In no more than 1 page, write why you think entertainment companies might prefer to rely on arbitration to resolve their disputes instead of traditional litigation (what are some of the pros of arbitration?). Also write why you think entertainment companies might not want to go to arbitration.

In no more than 1 page write what the U.S. Supreme Court in the Campbell v. Acuff-Rose Music case said the concept of "Fair Use" is (how would you define it?), what the elements of fair use are, and what each of those elements mean (how would you describe each of these elements?)

In no more than 1 page, pick a side...either supporting 360 degree record deals or opposing them...and based upon our readings, support your argument in favor of or in opposition to these types of record deals. Try to support your position with something more than gut feeling...give reasons currently offered by members of the music industry. (Please view the video (about 6 and a half minutes), which is an explanation by attorney, Kendall Minter, of the 360 degree record deal. Kendall does a nice job of explaining this type of agreement, which is used by almost every record company today.)

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Campbell v. Acuff-Rose Music, 510 U.S. 569 (1994)

FACTS: The 2-Live Crew (Defendant) recorded a rap parody of the hit by Roy Orbison, “Oh, Pretty Woman.” Acuff-Rose (Plaintiff), the copyright holder of the original song, brought suit against 2 Live Crew (Defendant) for copyright infringement. The district court granted summary judgment for 2 Live Crew (Defendant), concluding that its song made fair use of Orbison’s original. The appeals court reversed and remanded. It concluded that every commercial use is presumptively unfair and the blatantly commercial purpose of 2-Live Crew’s (Defendant) version prevented it from constituting fair use. Defendant appealed (Lexis-Nexis, 2013).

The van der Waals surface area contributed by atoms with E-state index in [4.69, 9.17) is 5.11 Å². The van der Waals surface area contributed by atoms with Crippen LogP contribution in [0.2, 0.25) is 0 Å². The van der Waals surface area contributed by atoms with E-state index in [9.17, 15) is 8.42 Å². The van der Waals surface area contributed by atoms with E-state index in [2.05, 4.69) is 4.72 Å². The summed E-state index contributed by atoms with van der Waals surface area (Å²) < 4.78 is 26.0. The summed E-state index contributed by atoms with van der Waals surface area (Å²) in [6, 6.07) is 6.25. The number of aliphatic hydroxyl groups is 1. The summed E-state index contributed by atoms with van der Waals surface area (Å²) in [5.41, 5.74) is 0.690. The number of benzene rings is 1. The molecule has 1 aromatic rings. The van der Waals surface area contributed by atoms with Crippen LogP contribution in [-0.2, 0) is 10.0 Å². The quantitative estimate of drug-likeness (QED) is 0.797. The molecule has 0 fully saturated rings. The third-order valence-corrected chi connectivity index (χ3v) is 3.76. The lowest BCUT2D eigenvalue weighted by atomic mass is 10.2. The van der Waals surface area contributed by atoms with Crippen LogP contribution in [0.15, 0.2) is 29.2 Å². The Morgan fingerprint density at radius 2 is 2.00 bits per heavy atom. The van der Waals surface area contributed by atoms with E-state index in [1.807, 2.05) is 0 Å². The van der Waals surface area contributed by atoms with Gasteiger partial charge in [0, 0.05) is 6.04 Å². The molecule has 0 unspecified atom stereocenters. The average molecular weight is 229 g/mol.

ISSUE: Is the commercial purpose of a work the decisive element of the inquiry into the purpose and character of the work (Lexis-Nexis, 2013)?

HOLDING (HELD): Reversed and Remanded (Lexis-Nexis, 2013).

DISSENT: (Souter, J.) No. For fair use purposes, the commercial purpose of a work is only one element of the inquiry into the purpose and character of the work. The other elements to be considered are the nature of the copyrighted work, the amount and substantiality of the portion used in relation to the copyrighted work as a whole, and the effect of the use upon the potential market for the copyrighted work. In this case, it was error for the court of appeals to conclude that the commercial nature of 2- Live Crew’s (Defendant) parody rendered it presumptively unfair. No such evidentiary presumption exists for either the first factor (the character and purpose of the use) or the fourth factor (market harm). The court also erred in holding that 2-Live Crew (Defendant) had copied excessively from the Orbison original, considering the satiric purpose of their version (Lexis-Nexis, 2013)....
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